Pulling out of Mt. Sharon, I attempted to drive the “back route” to my old Drexel Hill apartment, but I made a wrong turn (or three) somewhere. As I drove by the “car repair agreement” McDonalds, though, I realized that I was close to a direct route to here:

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Driving east on State Street, I crossed West Chester Pike in Upper Darby, intending to turn north to City Avenue (dividing line between Philadelphia and suburban Lower Merion Township). However, curiosity overtook my gnawing hunger as I realized that I was not that far from 4157-59 Lancaster Avenue—longtime home of the John Rhoads Company.

Parking on Lancaster Avenue, just northwest of 41st Street, I pulled out my iPhone and started taking photographs:

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Finding a gap in the chain-link fencing, I explored the lot (empty since sometime between December 1976 and 1988—I will check city property records next):

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As I walked back onto Lancaster Avenue, a reasonably-well-dressed African-American man (West Philadelphia is predominantly African-American) walked over to the western edge of the fencing and began to urinate.

That was my cue to drive to Dallesandro’s. There, as I awaited an excellent cheesesteak with provolone, mushrooms and pizza sauce (a combination I first invented at the long-defunct Boardwalk Pizza in Ardmore, PA in the spring of 1984), I chatted amiably with a young man from Philly and a young man from Somerville, MA (where I lived for 11+ years) about the need to “respect the line” that continually snakes out of Dallesandro’s.

**********

Sunday afternoon, after brunching in Collingswood, NJ here with my former work colleague JJ, I drove back over the Benjamin Franklin Bridge into Philadelphia. And, despite the blazing sun and heat, I decided to try my luck finding gravestones at historic Har Nebo Cemetery (opened 1890).

Other than my great-grandfather David Louis Berger and his wife Ida (Rugowitz), I did not know who else was buried there…making the search that much more daunting. It did not help that the first thing I noticed when I turned into Har Nebo shortly after 2 pm was a sign informing me the gates close at 4:30 pm.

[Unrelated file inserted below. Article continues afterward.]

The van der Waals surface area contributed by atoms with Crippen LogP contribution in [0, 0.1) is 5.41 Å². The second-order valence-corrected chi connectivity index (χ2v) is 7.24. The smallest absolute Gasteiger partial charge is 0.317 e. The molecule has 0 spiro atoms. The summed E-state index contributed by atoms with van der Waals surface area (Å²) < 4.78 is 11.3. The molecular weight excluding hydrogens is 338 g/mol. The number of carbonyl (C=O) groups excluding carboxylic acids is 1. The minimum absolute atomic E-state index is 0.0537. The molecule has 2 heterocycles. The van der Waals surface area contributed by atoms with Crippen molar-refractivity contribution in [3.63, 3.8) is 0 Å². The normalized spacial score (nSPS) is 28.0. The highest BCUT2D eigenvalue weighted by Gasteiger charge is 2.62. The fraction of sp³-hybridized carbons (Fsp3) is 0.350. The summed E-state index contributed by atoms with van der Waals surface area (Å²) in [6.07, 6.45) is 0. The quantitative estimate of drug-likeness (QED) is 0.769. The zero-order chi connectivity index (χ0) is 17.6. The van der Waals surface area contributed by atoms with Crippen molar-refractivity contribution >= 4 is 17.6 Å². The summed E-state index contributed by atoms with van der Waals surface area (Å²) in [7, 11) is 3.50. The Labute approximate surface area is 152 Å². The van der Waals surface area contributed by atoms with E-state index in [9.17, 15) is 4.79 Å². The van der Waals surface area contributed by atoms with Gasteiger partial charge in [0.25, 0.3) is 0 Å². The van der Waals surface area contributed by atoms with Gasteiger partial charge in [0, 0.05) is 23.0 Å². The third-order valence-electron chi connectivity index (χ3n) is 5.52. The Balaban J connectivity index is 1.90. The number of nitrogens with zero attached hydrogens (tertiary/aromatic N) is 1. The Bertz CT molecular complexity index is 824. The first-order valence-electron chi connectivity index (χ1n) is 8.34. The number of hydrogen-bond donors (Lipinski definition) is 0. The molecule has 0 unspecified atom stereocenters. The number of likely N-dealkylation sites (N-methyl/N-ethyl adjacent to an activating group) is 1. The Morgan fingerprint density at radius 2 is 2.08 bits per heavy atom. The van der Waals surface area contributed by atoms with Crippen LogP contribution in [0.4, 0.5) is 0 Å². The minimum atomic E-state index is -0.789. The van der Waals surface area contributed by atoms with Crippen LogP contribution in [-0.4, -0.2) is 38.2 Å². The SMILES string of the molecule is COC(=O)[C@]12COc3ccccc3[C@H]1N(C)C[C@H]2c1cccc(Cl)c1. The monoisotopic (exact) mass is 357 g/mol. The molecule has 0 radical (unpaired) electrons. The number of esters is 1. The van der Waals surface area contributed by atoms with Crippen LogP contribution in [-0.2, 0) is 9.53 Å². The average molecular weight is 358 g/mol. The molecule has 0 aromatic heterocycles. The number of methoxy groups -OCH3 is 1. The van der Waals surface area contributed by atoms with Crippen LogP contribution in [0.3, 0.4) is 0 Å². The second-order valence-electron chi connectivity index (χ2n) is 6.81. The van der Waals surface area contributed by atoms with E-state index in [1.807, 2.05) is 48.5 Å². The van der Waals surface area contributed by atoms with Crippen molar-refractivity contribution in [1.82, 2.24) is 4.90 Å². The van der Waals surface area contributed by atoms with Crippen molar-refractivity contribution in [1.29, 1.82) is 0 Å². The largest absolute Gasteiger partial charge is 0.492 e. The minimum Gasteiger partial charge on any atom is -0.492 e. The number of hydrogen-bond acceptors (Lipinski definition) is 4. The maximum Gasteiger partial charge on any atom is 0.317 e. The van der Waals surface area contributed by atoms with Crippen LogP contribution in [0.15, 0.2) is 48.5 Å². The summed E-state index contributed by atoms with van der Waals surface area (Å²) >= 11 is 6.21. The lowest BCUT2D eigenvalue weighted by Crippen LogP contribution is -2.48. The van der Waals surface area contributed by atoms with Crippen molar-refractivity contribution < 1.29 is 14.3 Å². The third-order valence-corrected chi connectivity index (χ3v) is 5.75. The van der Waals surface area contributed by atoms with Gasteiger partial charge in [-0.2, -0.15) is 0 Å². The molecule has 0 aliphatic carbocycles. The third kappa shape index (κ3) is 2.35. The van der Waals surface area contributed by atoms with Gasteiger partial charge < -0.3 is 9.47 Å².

And, of course, after about an hour of walking up and down the even-more-treacherous rows between gravestones (many of which had toppled over), I could no longer ignore the fact that I REALLY HAD TO PEE.

Answering nature’s call required driving back to the Roosevelt Boulevard, the main artery of Northeast Philadelphia. The first gas station I tried did not have a public restroom, and I was directed around the Oxford Road traffic circle to a combination gas station/Dunkin Donuts—which also had no public restroom. However, the two bored young ladies behind the Dunkin counter (one with admirably-blue hair) took pity and provided me the “secret” rest room key.

That was as successful as the afternoon was, as two fruitless sweaty hours exploring Har Nebo revealed a number of “Berger” and “Rugowitz” and “Caesar” (paternal grandmother’s maiden name) gravestones, but no great-grandparents. Looking through the photos I took just now, however, I discovered two of the names on the “Bergers  / death dates” list, so that is something.

After a delicious supper of spinach salad (my body was craving greens) and salmon here, I made arrangements to meet a high school friend for drinks (let’s call him “OW”). As we caught up over Chianti (me) and bourbon (him) here, I mentioned my discovery my father had allegedly hired Eddie “Psycho” Klayman to set fire to the John Rhoads Company.